Table of Contents
What is Melioidosis?
Melioidosis is an infectious disease caused by a Gram-negative aerobic bacilli bacteria called Burkholderia pseudomallei which is found in the soil and surface water. Melioidosis has different names and is also called Pseudoglanders disease, Whitmore’s disease, Nightcliff gardener’s disease, Morphia injector’s septicaemia or Paddy-field disease. Melioidosis is a wide spectrum of disease and may occur in different forms with most cases being subclinical infections. Common symptoms of Melioidosis are chest pains, bone pains, joint pains and skin infections.
- Acute or chronic Melioidosis
- Localized or disseminated Melioidosis
One clinical form of Melioidosis may progress to another and individual patients may be difficult to categorize. The most serious form is septicaemic melioidosis because it is often complicated by multiple metastatic abscesses that are frequently fatal. Mortality rate of Melioidosis can be as high as 90% in the septicaemic forms and mortality rate of 10% in uncomplicated types.
Melioidosis is distributed widely in the tropical and subtropical regions of the world with majority of clinical cases of Melioidosis occurring in South East Asia. It is endemic in Australia, Vietnam and Thailand, Burma, Malaysia, Brunei and Singapore. The highest incidence of Melioidosis is in Northeast Thailand.
Melioidosis Mode of Transmission
Transmission of Melioidosis occurs through inhalation of Burkholderia pseudomallei or direct inoculation. More than half of all patients with melioidosis have one disease that predisposes them to getting infected and it is commonly found in people with diabetes mellitus. Incubation period is variable and ranges from 121 days in the acute type and may take several years in the chronic type of Melioidosis.
Melioidosis Risk Factors
- Liver diseases
- Alcohol abuse
- Diabetes mellitus
- Chronic Kidney disease (CKD)
- Chronic Lung diseases such as Chronic Obstructive Pulmonary Disease or (COPD), and bronchiectasis).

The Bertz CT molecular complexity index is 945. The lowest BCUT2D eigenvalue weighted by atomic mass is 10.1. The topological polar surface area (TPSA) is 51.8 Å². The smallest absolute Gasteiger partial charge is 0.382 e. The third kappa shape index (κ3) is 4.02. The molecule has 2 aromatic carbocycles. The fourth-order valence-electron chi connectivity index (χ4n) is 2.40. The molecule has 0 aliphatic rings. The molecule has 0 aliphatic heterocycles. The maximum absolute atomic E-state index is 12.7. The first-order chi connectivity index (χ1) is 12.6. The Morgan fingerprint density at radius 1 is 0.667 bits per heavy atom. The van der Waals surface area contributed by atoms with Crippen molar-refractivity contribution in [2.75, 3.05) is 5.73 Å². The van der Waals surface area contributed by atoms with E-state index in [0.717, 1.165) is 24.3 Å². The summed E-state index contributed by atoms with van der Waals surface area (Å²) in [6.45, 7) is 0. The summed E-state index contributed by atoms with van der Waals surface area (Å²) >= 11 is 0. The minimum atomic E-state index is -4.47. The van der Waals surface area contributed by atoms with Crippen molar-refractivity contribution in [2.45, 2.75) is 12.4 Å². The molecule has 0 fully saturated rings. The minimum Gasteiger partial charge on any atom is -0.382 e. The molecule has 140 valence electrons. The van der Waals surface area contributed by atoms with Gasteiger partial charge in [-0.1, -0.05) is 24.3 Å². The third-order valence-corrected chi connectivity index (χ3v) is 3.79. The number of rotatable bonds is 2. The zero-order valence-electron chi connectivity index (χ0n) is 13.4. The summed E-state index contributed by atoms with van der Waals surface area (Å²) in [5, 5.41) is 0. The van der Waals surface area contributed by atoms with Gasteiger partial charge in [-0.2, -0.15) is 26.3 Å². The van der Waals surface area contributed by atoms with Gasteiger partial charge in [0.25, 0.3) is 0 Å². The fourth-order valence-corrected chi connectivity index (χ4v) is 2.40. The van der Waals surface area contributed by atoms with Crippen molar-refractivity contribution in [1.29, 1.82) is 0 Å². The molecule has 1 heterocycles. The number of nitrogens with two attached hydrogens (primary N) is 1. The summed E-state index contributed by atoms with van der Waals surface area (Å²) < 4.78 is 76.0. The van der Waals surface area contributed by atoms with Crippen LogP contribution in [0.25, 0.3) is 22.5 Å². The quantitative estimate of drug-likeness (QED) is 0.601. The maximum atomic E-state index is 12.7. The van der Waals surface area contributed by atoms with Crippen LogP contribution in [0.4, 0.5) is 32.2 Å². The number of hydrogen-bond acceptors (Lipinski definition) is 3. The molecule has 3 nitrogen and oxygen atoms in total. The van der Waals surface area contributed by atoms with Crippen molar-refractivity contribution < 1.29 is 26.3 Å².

Melioidosis Symptoms and Signs
- Weight loss
- Chest pains
- Bone pains
- Joint pains
- There may be skin infections
- Pleural effusion (rare)
- Large and swollen lymph nodes
- There may be presence of cavitations on X-ray
Melioidosis is an indistinct nodular disease that is often widely scattered but tends to affect the upper lobes of the lungs. The nodules coalesce and form cavitations in majority of cases. The chronic form of Melioidosis mimics Pulmonary Tuberculosis because the nodules often involve the upper lobes and frequently cavitate. Hilar adenopathy is uncommon and pleural effusion is rare. Occasionally, pulmonary cavitation appears suddenly after years of initial infection. Melioidosis should suspected in a patient when a parenchymal cavity appears in an apparently healthy patient who was in an endemic area some years earlier.
- Diagnosis of Melioidosis is by microscopy and culture of sputum, abscess pus or blood
- X-ray may show cavitations with or without hilar adenopathy
Melioidosis Treatment Guidelines
Treatment of Melioidosis is in two phases (Intensive Phase and Eradicative phase). In the intensive phase, intravenous drugs are given to reduce organisms load while the eradicative phase is to prevent reoccurrence.
Burkholderia pseudomallei which is the causative agent of Melioidosis has extensive intrinsic antibiotic resistance but the most effective drug is Ceftazidime that is given intravenously for 2 to 4 weeks and is followed by several months of administration co-amoxiclav (Amoxicillin/clavulanic acid) to prevent relapses. Severe Melioidosis can be treated with chloramphenicol, doxycycline or sulfamethoxazole in the eradicative phase to prevent relapse.
List of drugs that can treat Melioidosis